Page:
Roche Limit

Education from the inside. Find me on Mastodon @rochelimit@mastodon.technology. Mirrored from my Gemini capsule at gemini://rochelimit.uk

Historical Developments

The English eductional system, up until the late 1980s, was focussed on the General Certificate for Education (GCE), taken at Ordinary (or O) Level (for 16-year-olds) and Advanced (A) Level (taken at 18). Both were aimed at providing the most academic students a route into sixth form college and on to university degrees, and they would be considered thoroughly inaccessable in today's climate. There were other courses, set at a lower standard, such as the CSE, but they were not well regarded.

Depite the elitist course arrangements, schools could focus largely on their teaching and the pupils' needs, as there was little in the way of oversight. There were no league tables and no exam results focussed Office for Standards in Education (Ofsted). As someone who was educated under this system, my experence was that the teachers were not particularly bothered about the exam results. This meant that much of the teaching was lacklustre, but the best teachers could really focus on the learning experience.

Exams then were really designed for academic selection. A fixed proportion of students on each course were awarded a each grade every year. The primary role for the grades was to sort students into the right level of higher education institution, so a level of stability year on year was desirable.

Grade Inflation

Enter the GCSE (General Certificate of Secondary Education), which switched the assessments from the O Levels' norm-referencing to a criterion referenced system. Exam grade boundaries are primarily calculated against a set of subject specific atatements, best-fit criteria that a student must match to be awarded any particular grade. The exam boards who set the exams review the results every year to ensure consistency from year to year, under the supervision of the national Office for Qualifications (Ofqual). But Ofqual allows a certain tolerance in the grading each year, and it turns out that the variations compared to previous years us uniformly upwards towards slightly higher grade averages, peaking in the 90s with a grade inflation of a grade every two or three years.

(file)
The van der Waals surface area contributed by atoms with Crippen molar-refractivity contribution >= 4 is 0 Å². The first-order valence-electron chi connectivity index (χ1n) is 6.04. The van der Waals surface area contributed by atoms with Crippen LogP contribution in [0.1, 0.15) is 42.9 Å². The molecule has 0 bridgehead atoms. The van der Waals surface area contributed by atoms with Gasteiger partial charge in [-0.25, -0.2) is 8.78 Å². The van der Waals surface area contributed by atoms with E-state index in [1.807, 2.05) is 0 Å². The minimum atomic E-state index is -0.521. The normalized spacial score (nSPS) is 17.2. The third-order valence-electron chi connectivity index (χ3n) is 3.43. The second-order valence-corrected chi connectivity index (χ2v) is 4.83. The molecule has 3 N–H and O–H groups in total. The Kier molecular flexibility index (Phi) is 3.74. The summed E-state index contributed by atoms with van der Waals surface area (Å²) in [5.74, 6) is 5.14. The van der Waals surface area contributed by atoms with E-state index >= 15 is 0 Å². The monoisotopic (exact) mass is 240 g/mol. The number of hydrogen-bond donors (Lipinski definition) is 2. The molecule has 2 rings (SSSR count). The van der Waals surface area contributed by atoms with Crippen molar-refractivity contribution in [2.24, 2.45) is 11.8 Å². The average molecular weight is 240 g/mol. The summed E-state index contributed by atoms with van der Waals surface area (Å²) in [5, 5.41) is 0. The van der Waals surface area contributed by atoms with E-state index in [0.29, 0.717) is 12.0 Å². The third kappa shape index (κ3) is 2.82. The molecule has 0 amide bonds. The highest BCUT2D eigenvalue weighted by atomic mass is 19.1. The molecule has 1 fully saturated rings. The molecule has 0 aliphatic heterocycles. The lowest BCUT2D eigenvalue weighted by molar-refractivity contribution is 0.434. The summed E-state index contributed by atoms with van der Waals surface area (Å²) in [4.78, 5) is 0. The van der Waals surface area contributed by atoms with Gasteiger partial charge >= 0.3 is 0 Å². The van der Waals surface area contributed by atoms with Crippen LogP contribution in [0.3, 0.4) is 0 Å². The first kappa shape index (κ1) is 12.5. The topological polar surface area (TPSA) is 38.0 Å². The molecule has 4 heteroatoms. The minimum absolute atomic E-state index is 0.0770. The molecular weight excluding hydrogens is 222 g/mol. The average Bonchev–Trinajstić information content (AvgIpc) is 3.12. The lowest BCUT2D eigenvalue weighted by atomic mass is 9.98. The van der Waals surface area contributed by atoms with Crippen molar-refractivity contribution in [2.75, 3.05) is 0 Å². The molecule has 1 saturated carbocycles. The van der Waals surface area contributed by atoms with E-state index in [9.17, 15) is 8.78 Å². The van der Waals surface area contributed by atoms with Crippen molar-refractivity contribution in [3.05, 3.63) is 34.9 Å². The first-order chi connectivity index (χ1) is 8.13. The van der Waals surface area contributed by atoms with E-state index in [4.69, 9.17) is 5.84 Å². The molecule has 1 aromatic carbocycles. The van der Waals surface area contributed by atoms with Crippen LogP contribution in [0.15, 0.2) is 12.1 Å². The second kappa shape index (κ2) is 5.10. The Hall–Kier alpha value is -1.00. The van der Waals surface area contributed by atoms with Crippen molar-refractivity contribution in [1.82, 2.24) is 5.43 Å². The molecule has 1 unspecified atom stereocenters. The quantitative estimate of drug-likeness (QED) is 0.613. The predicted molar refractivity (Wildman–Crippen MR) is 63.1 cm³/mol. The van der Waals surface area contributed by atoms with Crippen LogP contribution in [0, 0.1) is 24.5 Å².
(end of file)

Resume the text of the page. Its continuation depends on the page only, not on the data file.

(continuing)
Combined with the publication of grade outcomes per subject as fine as individual schools, this produced an annual carnival of celebration as school performance records tumble every year for most schools, and successive governments claim responsibility for the infeasable ongoing improvements in the education system.

Of course, the improvements have always been illusory, as is clear when you compare the local results to the international standardised assessments such as TIMMS and PISA. These projects show English educational performances to be generally static over the years of supposed massive improvements. Indeed if the international assessments matched the improvements in GCSE grades over the last two decades then England would have an education system so advanced that the other nations wouldn't have a hope of catching up.